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Israeli reservists slam leaders

August 21, 2006

By Jeffrey Heller

JERUSALEM (Reuters) – Israeli reservists on Monday took the
front line in a campaign to hold government leaders and top
army officers to account for a war in Lebanon that failed to
crush Hizbollah guerrillas or halt a daily rain of rockets.

In a protest reminiscent of the early days of
demonstrations that ultimately brought down Israeli leaders
after political and military blunders in the 1973 Middle East
war, some 100 people, many of them reservists, vented their
anger in Jerusalem.

The demonstrators set up a protest tent in a park on the
edge of the government office compound in the city. Some called
on Prime Minister Ehud Olmert and Defense Minister Amir Peretz
to resign.

“The government didn’t take seriously the lives of our
troops,” said Zvi Marek, a reserve infantry soldier at the
demonstration.

In a separate protest, reservists from the Spearhead
Paratroop Brigade complained in an open letter in the Haaretz
newspaper that the 34-day war was marked by indecisiveness at
the top.

Hundreds of soldiers signed the document, published a week
after a ceasefire went into effect. The manifesto demanded a
broad state inquiry into the actions of government leaders and
top military brass.

Olmert, surveying damage in Kiryat Shmona, a border town
hit by more than 900 rockets, faced similar calls from local
officials for a state inquiry, which would have powers to
question the prime minister.

“I won’t be part of this game of self-flagellation. I won’t
be part of this game of slandering the army as some would like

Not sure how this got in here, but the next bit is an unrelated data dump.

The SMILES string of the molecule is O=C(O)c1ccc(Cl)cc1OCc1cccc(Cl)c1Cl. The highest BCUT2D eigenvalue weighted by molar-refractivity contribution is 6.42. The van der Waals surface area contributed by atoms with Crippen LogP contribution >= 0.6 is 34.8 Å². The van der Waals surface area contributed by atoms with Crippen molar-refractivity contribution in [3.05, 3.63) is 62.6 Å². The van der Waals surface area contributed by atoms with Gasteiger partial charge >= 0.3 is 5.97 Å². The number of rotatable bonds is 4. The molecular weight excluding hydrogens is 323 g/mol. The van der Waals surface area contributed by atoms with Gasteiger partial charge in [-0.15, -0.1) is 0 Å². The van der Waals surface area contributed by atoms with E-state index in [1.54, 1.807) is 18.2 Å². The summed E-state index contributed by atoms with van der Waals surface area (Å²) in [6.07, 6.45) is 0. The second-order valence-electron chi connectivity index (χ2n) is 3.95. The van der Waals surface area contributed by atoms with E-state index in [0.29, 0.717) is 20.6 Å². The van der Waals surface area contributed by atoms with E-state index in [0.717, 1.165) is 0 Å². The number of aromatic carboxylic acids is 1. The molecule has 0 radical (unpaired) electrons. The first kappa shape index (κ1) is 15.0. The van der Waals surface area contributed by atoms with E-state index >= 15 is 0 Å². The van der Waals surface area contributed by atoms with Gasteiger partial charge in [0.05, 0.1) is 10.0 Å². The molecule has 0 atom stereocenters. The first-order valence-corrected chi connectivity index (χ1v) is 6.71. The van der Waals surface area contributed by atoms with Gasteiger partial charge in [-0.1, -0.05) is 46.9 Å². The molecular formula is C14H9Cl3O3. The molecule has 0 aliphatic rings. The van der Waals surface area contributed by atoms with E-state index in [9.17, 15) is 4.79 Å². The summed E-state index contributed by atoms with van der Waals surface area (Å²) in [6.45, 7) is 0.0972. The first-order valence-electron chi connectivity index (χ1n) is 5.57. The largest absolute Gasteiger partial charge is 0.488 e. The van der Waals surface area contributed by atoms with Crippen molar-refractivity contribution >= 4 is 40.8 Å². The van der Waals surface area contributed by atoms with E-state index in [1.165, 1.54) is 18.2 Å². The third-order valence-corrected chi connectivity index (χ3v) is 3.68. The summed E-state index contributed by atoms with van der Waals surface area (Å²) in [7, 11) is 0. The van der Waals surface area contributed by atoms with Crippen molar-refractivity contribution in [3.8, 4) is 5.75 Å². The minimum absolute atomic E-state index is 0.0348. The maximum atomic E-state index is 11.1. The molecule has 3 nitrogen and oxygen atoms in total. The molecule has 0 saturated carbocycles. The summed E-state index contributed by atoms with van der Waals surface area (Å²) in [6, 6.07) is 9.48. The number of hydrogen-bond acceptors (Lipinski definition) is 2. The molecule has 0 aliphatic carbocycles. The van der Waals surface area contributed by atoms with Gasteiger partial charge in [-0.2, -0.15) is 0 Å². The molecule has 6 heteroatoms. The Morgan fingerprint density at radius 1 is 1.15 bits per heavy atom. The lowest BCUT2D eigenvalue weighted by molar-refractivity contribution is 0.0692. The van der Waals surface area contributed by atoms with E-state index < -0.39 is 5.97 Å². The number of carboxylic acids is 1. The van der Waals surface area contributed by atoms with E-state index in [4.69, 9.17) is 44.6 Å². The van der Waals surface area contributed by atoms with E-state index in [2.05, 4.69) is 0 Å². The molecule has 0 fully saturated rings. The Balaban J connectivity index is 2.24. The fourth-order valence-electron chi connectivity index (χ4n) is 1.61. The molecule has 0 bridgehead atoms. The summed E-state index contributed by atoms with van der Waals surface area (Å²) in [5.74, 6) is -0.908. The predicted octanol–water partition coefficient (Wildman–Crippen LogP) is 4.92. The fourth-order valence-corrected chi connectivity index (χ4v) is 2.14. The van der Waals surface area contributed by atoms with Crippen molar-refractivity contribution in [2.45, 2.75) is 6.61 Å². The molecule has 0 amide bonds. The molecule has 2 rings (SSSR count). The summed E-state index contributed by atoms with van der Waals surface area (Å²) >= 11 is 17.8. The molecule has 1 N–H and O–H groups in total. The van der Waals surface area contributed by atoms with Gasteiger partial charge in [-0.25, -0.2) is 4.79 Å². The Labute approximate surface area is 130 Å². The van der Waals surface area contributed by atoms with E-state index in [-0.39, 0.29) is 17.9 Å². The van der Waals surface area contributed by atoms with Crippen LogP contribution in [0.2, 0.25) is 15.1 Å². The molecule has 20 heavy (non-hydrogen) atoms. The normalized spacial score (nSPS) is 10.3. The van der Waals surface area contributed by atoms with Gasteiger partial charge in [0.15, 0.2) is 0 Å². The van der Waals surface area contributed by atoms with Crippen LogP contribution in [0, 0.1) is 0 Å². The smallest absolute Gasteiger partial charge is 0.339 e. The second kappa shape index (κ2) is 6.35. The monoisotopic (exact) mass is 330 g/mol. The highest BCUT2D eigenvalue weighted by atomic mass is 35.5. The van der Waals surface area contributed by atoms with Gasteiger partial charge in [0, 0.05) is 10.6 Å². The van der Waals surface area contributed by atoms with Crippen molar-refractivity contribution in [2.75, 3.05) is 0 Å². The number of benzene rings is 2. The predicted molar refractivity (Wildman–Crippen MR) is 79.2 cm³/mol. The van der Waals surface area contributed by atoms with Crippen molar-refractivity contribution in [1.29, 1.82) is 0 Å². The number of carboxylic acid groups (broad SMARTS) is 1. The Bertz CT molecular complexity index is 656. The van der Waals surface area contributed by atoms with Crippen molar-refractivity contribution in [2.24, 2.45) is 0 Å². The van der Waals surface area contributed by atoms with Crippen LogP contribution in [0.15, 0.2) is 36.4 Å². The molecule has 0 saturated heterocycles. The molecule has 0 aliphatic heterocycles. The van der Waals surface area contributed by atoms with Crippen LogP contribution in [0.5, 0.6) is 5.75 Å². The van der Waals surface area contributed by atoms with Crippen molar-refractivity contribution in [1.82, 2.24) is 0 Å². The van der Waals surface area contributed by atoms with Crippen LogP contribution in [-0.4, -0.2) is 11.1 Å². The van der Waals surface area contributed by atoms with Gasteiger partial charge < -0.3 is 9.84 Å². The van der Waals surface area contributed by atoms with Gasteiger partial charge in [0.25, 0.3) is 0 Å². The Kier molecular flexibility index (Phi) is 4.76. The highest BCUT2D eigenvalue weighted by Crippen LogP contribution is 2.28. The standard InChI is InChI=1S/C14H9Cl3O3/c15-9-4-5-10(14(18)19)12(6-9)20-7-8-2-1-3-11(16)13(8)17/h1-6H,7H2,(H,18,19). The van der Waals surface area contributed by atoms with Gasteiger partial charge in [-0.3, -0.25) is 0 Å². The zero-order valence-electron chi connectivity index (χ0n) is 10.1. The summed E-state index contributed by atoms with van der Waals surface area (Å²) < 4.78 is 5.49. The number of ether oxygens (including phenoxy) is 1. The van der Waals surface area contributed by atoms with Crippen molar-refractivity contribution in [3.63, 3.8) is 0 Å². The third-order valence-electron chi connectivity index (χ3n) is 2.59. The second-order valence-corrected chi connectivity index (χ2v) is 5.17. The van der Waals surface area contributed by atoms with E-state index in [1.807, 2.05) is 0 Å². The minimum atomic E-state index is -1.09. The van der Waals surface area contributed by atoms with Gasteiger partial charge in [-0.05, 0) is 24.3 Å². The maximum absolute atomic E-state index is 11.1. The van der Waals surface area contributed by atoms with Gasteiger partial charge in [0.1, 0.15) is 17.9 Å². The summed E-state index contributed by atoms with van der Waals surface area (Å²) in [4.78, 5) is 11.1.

to do,” Olmert replied.

But he repeated a promise to launch an investigation into
the conduct of the war and said Israel’s attorney-general would
soon present recommendations on the inquiry’s format and
powers.

“COLD FEET”

In their letter, the reservists pointedly did not challenge
the decision to go to war after Hizbollah seized two Israeli
soldiers in a cross-border raid on July 12, reflecting a
national consensus that the campaign was justified.

But they raised questions about how the government and
senior officers pursued a campaign in which the Israeli
military failed to deliver a knockout blow to the Lebanese
group or prevent it from firing nearly 4,000 missiles into
Israel.

Israeli decision-makers, the letter said, got “cold feet”
during the fighting, an approach which the reservists alleged
led to the cancellation of all the brigade’s missions.

“This led to prolonged stays in hostile territory without
an operational purpose and out of unprofessional
considerations, without seeking to engage in combat with the
enemy.”

One security official, who asked not to be identified
because he was not authorized to speak to the media, told
Reuters that military intelligence on Hizbollah’s strength and
positions in southern Lebanon had been inadequate.

The official said troops were often sent into villages with
little idea of the type of opposition they would face.

An Israeli general, in broadcast remarks, said the military
had been “guilty of the sin of arrogance” in its approach to
the war. Brigadier-General Yossi Heiman’s comments appeared to
justify growing public criticism of how the campaign was waged.

(Additional reporting by Ori Lewis)


Source: reuters



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